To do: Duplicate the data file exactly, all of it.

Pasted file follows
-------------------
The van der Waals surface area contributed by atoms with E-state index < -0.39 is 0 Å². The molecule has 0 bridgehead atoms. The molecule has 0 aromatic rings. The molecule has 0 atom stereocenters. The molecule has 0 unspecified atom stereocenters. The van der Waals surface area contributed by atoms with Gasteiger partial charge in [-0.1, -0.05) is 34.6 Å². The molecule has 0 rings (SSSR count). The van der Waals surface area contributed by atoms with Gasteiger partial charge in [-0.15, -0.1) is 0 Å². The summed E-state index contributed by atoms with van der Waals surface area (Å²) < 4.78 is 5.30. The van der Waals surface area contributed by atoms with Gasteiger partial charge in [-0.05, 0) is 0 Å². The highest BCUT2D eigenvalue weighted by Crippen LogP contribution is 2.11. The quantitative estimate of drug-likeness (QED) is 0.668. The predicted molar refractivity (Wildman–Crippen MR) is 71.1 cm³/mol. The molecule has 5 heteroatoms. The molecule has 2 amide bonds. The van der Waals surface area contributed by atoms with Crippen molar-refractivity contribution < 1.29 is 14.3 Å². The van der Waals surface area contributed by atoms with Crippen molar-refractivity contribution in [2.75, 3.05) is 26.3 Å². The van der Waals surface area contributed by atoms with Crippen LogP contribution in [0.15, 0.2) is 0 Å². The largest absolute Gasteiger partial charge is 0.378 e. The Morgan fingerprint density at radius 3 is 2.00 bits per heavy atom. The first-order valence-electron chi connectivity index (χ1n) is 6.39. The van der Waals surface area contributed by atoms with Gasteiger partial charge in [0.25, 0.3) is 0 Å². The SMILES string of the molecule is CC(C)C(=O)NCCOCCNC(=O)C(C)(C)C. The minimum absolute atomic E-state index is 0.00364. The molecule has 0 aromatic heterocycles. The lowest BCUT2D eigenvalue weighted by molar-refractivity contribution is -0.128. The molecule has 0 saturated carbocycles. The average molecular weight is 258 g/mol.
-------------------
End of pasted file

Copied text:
The van der Waals surface area contributed by atoms with E-state index < -0.39 is 0 Å². The molecule has 0 bridgehead atoms. The molecule has 0 aromatic rings. The molecule has 0 atom stereocenters. The molecule has 0 unspecified atom stereocenters. The van der Waals surface area contributed by atoms with Gasteiger partial charge in [-0.1, -0.05) is 34.6 Å². The molecule has 0 rings (SSSR count). The van der Waals surface area contributed by atoms with Gasteiger partial charge in [-0.15, -0.1) is 0 Å². The summed E-state index contributed by atoms with van der Waals surface area (Å²) < 4.78 is 5.30. The van der Waals surface area contributed by atoms with Gasteiger partial charge in [-0.05, 0) is 0 Å². The highest BCUT2D eigenvalue weighted by Crippen LogP contribution is 2.11. The quantitative estimate of drug-likeness (QED) is 0.668. The predicted molar refractivity (Wildman–Crippen MR) is 71.1 cm³/mol. The molecule has 5 heteroatoms. The molecule has 2 amide bonds. The van der Waals surface area contributed by atoms with Crippen molar-refractivity contribution < 1.29 is 14.3 Å². The van der Waals surface area contributed by atoms with Crippen molar-refractivity contribution in [2.75, 3.05) is 26.3 Å². The van der Waals surface area contributed by atoms with Crippen LogP contribution in [0.15, 0.2) is 0 Å². The largest absolute Gasteiger partial charge is 0.378 e. The Morgan fingerprint density at radius 3 is 2.00 bits per heavy atom. The first-order valence-electron chi connectivity index (χ1n) is 6.39. The van der Waals surface area contributed by atoms with Gasteiger partial charge in [0.25, 0.3) is 0 Å². The SMILES string of the molecule is CC(C)C(=O)NCCOCCNC(=O)C(C)(C)C. The minimum absolute atomic E-state index is 0.00364. The molecule has 0 aromatic heterocycles. The lowest BCUT2D eigenvalue weighted by molar-refractivity contribution is -0.128. The molecule has 0 saturated carbocycles. The average molecular weight is 258 g/mol.